Title: Seiho Boys’ High School
Author: Kaneyoshi Izumi
Publisher: Viz Media (Shojo Beat)
Volume: Volumes 1 and 2 (ongoing), $9.99 each
Vintage: 2007 by Shogakukan in Japan, August and October 2010 (respectively) by Viz Media
Genre: Comedy, school life, romance
Seiho Boys’ High School is an all boys school located on an island, only accessible by a ferry that comes from the mainland twice a day, and a train station that is a 50 minute drive away. At this private school, 312 boys live in on campus dorms, rarely exposed to females during their girl crazy teenage years. The isolation has its consequences – when they do manage to track down a female, their lack of contact with the opposite sex drives their hormones crazy and results in awkward pick up lines and a general lack of ability to make polite, coherent conversation. Of course, it’s also resulted in a tight knit group of boys willing to help each other out with any problems, and Seiho Boys’ High School spotlights a strong group of friends that has formed at this isolated academy.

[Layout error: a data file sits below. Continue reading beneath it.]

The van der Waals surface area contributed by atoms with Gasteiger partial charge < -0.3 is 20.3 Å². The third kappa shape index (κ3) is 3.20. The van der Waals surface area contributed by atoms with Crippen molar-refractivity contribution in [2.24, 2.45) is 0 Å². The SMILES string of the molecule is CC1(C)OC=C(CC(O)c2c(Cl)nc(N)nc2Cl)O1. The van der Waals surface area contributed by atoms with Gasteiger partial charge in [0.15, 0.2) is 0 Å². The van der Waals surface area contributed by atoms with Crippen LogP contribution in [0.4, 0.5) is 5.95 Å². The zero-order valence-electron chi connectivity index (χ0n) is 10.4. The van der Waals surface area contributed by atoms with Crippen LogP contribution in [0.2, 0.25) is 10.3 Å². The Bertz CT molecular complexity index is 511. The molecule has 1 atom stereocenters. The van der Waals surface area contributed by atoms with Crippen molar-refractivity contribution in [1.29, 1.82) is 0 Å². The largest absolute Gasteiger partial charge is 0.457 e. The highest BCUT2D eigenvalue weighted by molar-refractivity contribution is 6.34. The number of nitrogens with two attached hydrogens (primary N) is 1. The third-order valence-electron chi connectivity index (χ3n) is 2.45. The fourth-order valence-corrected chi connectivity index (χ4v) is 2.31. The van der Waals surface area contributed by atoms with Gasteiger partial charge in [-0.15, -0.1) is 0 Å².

We’re first introduced to the boys when the homosexual Hanai asks his friends to help him handle the arrival of his middle school girlfriend. Hanai met the lead character, Maki, when he lost patience with the boys bullying Hanai and kicked their faces in. They’ve been friends ever since. The outrageously handsome Kamiki is also one of their friends. Thrilled about getting to see a female, the boys agree to help out. Poor Hanai doesn’t want Miki to feel like he faked dating her, so he asks his friends to help him keep up a manly persona. But the remarkably intuitive Miki had it all figured out, and is only putting on a show to force Hanai to come clean with her. Maki’s life even at an all boys school sure is exciting, and he gets wrapped up into another plot when his roommate, the tactless Nogami, returns from the hospital. Nogami manages to convince Maki to help him make over the school nurse, the big breasted but plain looking Fukuhara, who has a crush on Kamiki. Unfortunately, while dolling her up and coaching her on her mannerisms, Nogami obliviously falls for her instead. Following that humorous disaster, we learn that Kamiki’s sophisticated style isn’t compiled by himself, but rather by his more fashion-oriented step-sister, Mana. Mana is about to get married, so she has come to visit her brother to give him her special brand of grooming one last time. However, what seems like a pleasant brother-sister relationship is a front for their true feelings for each other. A bonus story called “Land of the Rabbits” rounds off the first volume. Tetsu harbors forbidden feelings for his sister, Shizuka. To escape his feelings, he starts hanging out with an older girl named Nana, who has been having an affair with a married man. A short story about people who can’t hide from their true feelings.